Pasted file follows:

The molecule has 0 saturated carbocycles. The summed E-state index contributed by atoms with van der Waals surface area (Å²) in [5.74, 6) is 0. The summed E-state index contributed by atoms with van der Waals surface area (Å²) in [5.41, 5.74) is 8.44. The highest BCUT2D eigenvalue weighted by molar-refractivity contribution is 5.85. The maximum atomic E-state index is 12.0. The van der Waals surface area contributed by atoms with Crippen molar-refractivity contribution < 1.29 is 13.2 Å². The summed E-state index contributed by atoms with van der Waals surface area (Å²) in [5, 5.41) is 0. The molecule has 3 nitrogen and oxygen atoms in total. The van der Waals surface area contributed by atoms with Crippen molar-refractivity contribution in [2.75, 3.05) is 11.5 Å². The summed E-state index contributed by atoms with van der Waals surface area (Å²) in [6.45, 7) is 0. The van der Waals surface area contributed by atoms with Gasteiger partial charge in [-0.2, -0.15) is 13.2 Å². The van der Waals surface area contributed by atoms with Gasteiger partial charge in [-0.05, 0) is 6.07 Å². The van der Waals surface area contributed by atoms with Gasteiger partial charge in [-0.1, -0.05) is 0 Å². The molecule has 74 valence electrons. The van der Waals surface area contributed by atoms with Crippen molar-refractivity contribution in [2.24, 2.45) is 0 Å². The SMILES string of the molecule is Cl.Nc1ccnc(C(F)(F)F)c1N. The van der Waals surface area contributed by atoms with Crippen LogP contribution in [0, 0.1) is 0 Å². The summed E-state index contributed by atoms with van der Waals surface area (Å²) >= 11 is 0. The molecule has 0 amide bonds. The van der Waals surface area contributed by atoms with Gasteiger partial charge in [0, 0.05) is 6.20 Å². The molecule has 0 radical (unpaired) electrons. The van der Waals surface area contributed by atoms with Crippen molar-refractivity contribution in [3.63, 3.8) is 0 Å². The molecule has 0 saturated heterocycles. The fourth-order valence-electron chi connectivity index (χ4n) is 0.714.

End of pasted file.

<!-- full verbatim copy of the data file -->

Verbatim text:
The molecule has 0 saturated carbocycles. The summed E-state index contributed by atoms with van der Waals surface area (Å²) in [5.74, 6) is 0. The summed E-state index contributed by atoms with van der Waals surface area (Å²) in [5.41, 5.74) is 8.44. The highest BCUT2D eigenvalue weighted by molar-refractivity contribution is 5.85. The maximum atomic E-state index is 12.0. The van der Waals surface area contributed by atoms with Crippen molar-refractivity contribution < 1.29 is 13.2 Å². The summed E-state index contributed by atoms with van der Waals surface area (Å²) in [5, 5.41) is 0. The molecule has 3 nitrogen and oxygen atoms in total. The van der Waals surface area contributed by atoms with Crippen molar-refractivity contribution in [2.75, 3.05) is 11.5 Å². The summed E-state index contributed by atoms with van der Waals surface area (Å²) in [6.45, 7) is 0. The van der Waals surface area contributed by atoms with Gasteiger partial charge in [-0.2, -0.15) is 13.2 Å². The van der Waals surface area contributed by atoms with Gasteiger partial charge in [-0.05, 0) is 6.07 Å². The van der Waals surface area contributed by atoms with Gasteiger partial charge in [-0.1, -0.05) is 0 Å². The molecule has 74 valence electrons. The van der Waals surface area contributed by atoms with Crippen molar-refractivity contribution in [2.24, 2.45) is 0 Å². The SMILES string of the molecule is Cl.Nc1ccnc(C(F)(F)F)c1N. The van der Waals surface area contributed by atoms with Crippen LogP contribution in [0, 0.1) is 0 Å². The summed E-state index contributed by atoms with van der Waals surface area (Å²) >= 11 is 0. The molecule has 0 amide bonds. The van der Waals surface area contributed by atoms with Gasteiger partial charge in [0, 0.05) is 6.20 Å². The molecule has 0 radical (unpaired) electrons. The van der Waals surface area contributed by atoms with Crippen molar-refractivity contribution in [3.63, 3.8) is 0 Å². The molecule has 0 saturated heterocycles. The fourth-order valence-electron chi connectivity index (χ4n) is 0.714.